UK house prices hit all-time peak

London’s property boom drove U.K. house prices to a new record in July as property transactions reached the highest in four years amid improving confidence, Acadametrics Ltd. said. British home values increased 0.3 percent from June to an average of 232,969 pounds ($362,300), the London-based real-estate researcher and LSL Property Services Plc said in a report today. While prices climbed 2.6 percent from a year earlier, the increase was 1 percent if London is excluded from the index.

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The report chimes with a range of gauges showing gains in property values stoked by international demand for homes in the capital, loosening mortgage availability and Treasury measures to aid the real-estate market. It also underlines the contrast between London’s buoyancy and a more subdued picture elsewhere.

“Domestic and foreign buyers’ interest for bricks and mortar in London appears to be undiminished,” said David Brown, LSL’s commercial director. “Without a sudden rush of properties hitting the market, prices will rise even more over coming months. The bottom line is that the divide between London and the rest of the U.K. housing market is deepening.”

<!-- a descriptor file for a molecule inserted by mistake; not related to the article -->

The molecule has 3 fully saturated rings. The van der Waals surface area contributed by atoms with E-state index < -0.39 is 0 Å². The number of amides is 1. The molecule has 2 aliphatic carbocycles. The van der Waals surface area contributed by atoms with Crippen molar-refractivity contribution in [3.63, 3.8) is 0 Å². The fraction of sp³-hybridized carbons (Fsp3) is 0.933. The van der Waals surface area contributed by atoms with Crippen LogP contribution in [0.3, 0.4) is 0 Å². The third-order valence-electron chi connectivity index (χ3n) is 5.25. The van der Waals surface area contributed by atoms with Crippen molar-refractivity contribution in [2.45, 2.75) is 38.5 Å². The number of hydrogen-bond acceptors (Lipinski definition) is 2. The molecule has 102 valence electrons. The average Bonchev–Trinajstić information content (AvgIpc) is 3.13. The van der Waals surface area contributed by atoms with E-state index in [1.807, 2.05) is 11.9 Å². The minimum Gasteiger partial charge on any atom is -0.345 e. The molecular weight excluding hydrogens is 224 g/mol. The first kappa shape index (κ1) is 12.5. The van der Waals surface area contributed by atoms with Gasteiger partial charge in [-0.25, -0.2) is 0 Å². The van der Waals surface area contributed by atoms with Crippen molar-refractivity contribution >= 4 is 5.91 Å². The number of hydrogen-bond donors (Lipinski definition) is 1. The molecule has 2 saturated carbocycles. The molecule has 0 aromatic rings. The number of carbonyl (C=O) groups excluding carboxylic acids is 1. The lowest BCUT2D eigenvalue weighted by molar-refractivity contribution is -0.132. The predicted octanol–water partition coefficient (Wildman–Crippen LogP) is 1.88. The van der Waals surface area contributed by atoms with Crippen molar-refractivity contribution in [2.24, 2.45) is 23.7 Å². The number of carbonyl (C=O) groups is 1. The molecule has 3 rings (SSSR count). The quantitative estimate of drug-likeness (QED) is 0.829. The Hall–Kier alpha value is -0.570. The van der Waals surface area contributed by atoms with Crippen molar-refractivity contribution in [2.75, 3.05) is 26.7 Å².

Acadametrics estimates that completed housing transactions reached 68,000 in July after a “gradual increase” this year compared with 2012. That’s the highest monthly total since 2009 and the most for a July since 2007, when the financial crisis struck.

“The main factor has been the easing of credit conditions, enabling more potential purchasers to obtain a mortgage,” said Peter Williams, chairman of Acadametrics. “The mortgage lenders have been assisted by the Bank of England’s Funding for Lending Scheme, which has resulted in more competitive products being offered in the market place.”